American Council of Christian Churches Calls AIDS “God’s Wrath”: 1989. Peter Steinfels wrote in the New York Times about a gathering earlier in November of U.S. Catholic Bishops in Baltimore that had met to hammer out a document responding to the AIDS crisis. The bishops decided overwhelmingly to reject the theological proposition that AIDS was in any way a punishment from God, a position held by one in four Americans, according to a recent poll. J. Gordon Melton, director of the Institute for the Study of American Religion in Santa Barbara, had published 68 statements on AIDS from 45 different religious groups in the United States, Canada and Great Britain, and found “a remarkable” across both liberal and conservative religious groups recognizing that AIDS was not just a gay problem, and “that special ministries should be established to serve AIDS victims, their families and friends, and that the civil rights of homosexuals or of those with the AIDS virus should be protected.” But, The Times learned, that consensus wasn’t unanimous:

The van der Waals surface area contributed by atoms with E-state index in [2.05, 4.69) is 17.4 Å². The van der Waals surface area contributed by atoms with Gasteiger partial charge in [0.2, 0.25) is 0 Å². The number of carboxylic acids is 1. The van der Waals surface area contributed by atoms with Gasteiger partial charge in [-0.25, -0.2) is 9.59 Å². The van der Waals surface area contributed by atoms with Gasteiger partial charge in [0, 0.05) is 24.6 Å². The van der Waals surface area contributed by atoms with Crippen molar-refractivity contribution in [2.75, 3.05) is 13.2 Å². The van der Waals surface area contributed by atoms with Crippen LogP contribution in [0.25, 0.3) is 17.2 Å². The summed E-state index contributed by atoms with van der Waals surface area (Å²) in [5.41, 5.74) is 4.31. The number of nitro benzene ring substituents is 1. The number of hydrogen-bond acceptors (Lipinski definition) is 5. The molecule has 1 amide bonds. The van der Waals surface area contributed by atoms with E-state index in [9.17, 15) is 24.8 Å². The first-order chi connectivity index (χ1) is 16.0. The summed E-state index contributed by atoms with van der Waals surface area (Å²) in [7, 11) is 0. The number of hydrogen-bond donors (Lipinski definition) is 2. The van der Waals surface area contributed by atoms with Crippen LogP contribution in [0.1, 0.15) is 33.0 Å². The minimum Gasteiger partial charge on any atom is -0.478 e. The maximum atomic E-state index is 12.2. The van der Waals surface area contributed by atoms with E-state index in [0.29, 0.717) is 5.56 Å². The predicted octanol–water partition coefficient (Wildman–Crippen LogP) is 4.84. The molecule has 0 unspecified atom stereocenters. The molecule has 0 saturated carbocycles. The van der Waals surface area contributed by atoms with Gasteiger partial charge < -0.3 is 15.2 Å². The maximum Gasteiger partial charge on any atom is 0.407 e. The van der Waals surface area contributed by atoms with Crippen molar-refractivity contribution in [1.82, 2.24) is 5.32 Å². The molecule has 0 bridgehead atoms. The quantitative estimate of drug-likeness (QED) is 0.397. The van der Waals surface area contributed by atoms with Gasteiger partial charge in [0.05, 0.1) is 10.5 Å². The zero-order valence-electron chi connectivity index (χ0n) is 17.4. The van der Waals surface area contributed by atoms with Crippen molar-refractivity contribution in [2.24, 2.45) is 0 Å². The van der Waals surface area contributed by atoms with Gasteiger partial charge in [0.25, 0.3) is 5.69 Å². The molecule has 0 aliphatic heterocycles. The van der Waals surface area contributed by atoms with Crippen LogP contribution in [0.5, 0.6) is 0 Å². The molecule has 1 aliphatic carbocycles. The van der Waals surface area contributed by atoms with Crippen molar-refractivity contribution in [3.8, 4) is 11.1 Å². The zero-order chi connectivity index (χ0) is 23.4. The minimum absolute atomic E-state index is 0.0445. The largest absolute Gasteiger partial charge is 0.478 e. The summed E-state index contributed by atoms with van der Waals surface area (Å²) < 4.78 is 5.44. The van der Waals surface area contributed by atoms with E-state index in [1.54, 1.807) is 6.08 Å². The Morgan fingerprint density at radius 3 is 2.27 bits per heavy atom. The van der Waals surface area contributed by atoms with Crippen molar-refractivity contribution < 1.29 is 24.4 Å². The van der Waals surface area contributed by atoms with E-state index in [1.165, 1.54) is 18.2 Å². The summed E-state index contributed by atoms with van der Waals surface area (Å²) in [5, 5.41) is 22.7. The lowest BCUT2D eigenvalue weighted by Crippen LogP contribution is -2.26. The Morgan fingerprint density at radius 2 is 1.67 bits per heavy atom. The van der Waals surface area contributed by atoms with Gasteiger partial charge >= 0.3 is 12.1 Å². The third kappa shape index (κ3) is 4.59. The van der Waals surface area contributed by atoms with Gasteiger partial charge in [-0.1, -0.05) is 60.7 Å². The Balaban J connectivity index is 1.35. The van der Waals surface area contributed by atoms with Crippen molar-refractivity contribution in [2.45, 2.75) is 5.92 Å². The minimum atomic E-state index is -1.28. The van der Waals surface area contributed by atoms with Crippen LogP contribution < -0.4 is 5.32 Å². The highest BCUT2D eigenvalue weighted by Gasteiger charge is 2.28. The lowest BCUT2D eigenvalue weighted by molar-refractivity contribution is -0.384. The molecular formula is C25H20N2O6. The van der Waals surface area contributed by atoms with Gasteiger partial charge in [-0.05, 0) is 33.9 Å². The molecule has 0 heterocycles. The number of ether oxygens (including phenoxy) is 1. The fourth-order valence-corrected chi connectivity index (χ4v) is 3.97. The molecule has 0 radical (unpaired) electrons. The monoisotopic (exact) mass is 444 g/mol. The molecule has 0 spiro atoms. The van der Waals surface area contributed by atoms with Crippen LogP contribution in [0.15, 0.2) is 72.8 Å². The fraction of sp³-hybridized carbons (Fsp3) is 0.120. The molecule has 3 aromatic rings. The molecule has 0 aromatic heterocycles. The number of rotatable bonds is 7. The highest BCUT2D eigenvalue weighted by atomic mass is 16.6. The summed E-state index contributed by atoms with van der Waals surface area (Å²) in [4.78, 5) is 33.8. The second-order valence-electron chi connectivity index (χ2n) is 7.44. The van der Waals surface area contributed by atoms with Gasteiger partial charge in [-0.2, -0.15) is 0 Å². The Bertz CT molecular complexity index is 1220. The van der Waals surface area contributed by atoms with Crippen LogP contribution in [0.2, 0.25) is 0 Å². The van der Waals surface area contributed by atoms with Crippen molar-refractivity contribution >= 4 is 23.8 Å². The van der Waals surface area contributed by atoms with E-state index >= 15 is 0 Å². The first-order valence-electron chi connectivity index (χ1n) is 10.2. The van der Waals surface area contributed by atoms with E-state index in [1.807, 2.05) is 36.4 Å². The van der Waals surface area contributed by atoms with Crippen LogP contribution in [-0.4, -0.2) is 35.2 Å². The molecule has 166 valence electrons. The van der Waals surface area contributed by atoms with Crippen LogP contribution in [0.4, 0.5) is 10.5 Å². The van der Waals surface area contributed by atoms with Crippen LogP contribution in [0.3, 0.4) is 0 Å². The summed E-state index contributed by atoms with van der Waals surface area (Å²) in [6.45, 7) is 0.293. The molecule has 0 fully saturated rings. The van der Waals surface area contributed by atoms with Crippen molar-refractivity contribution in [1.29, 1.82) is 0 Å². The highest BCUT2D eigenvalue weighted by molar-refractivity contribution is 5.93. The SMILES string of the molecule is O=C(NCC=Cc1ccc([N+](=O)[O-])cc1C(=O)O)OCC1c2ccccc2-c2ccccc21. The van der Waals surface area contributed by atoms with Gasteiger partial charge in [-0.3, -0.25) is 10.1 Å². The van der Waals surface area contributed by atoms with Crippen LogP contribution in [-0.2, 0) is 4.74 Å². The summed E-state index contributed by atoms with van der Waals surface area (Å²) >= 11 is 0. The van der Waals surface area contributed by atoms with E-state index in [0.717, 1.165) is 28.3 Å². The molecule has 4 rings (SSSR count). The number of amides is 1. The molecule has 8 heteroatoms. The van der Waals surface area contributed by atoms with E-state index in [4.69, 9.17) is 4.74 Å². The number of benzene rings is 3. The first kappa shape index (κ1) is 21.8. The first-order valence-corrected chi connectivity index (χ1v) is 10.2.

The Bible repeatedly describes God as employing all kinds of terrors, natural and human, to punish those who disobey his commands. These biblical accounts naturally governed the reaction of the American Council of Christian Churches, a fundamentalist group that recently expressed dismay at the consensus discovered by Mr. Melton. The council, which claims to represent about two million ”Bible Christians,” promptly went on record upholding the idea that AIDS is God’s wrath visited on homosexuals and drug addicts, although for their ultimate benefit if they turn to Jesus.